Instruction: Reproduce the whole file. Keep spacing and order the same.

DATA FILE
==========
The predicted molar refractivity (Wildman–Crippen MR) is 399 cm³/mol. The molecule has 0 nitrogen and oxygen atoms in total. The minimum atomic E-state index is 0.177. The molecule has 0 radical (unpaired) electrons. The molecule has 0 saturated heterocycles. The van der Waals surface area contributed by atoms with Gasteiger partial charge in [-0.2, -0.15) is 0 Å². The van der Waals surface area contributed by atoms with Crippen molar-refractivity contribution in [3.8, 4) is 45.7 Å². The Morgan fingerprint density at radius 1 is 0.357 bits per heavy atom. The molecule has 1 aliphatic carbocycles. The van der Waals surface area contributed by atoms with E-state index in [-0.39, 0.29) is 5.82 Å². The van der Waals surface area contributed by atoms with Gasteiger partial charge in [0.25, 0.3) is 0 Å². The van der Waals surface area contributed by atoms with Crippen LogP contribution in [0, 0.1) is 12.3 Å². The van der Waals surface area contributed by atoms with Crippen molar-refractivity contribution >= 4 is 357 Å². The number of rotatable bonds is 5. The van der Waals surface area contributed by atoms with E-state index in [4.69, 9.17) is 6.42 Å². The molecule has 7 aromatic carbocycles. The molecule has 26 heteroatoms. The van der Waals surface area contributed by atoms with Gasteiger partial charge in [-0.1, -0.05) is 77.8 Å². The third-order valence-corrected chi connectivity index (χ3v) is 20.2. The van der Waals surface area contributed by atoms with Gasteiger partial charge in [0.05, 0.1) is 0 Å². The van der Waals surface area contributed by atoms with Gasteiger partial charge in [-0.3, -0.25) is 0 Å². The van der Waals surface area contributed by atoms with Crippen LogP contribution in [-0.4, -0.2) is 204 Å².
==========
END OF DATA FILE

The predicted molar refractivity (Wildman–Crippen MR) is 399 cm³/mol. The molecule has 0 nitrogen and oxygen atoms in total. The minimum atomic E-state index is 0.177. The molecule has 0 radical (unpaired) electrons. The molecule has 0 saturated heterocycles. The van der Waals surface area contributed by atoms with Gasteiger partial charge in [-0.2, -0.15) is 0 Å². The van der Waals surface area contributed by atoms with Crippen molar-refractivity contribution in [3.8, 4) is 45.7 Å². The Morgan fingerprint density at radius 1 is 0.357 bits per heavy atom. The molecule has 1 aliphatic carbocycles. The van der Waals surface area contributed by atoms with E-state index in [-0.39, 0.29) is 5.82 Å². The van der Waals surface area contributed by atoms with Gasteiger partial charge in [0.25, 0.3) is 0 Å². The van der Waals surface area contributed by atoms with Crippen LogP contribution in [0, 0.1) is 12.3 Å². The van der Waals surface area contributed by atoms with Crippen molar-refractivity contribution >= 4 is 357 Å². The number of rotatable bonds is 5. The van der Waals surface area contributed by atoms with E-state index in [4.69, 9.17) is 6.42 Å². The molecule has 7 aromatic carbocycles. The molecule has 26 heteroatoms. The van der Waals surface area contributed by atoms with Gasteiger partial charge in [-0.1, -0.05) is 77.8 Å². The third-order valence-corrected chi connectivity index (χ3v) is 20.2. The van der Waals surface area contributed by atoms with Gasteiger partial charge in [0.05, 0.1) is 0 Å². The van der Waals surface area contributed by atoms with Gasteiger partial charge in [-0.3, -0.25) is 0 Å². The van der Waals surface area contributed by atoms with Crippen LogP contribution in [-0.4, -0.2) is 204 Å².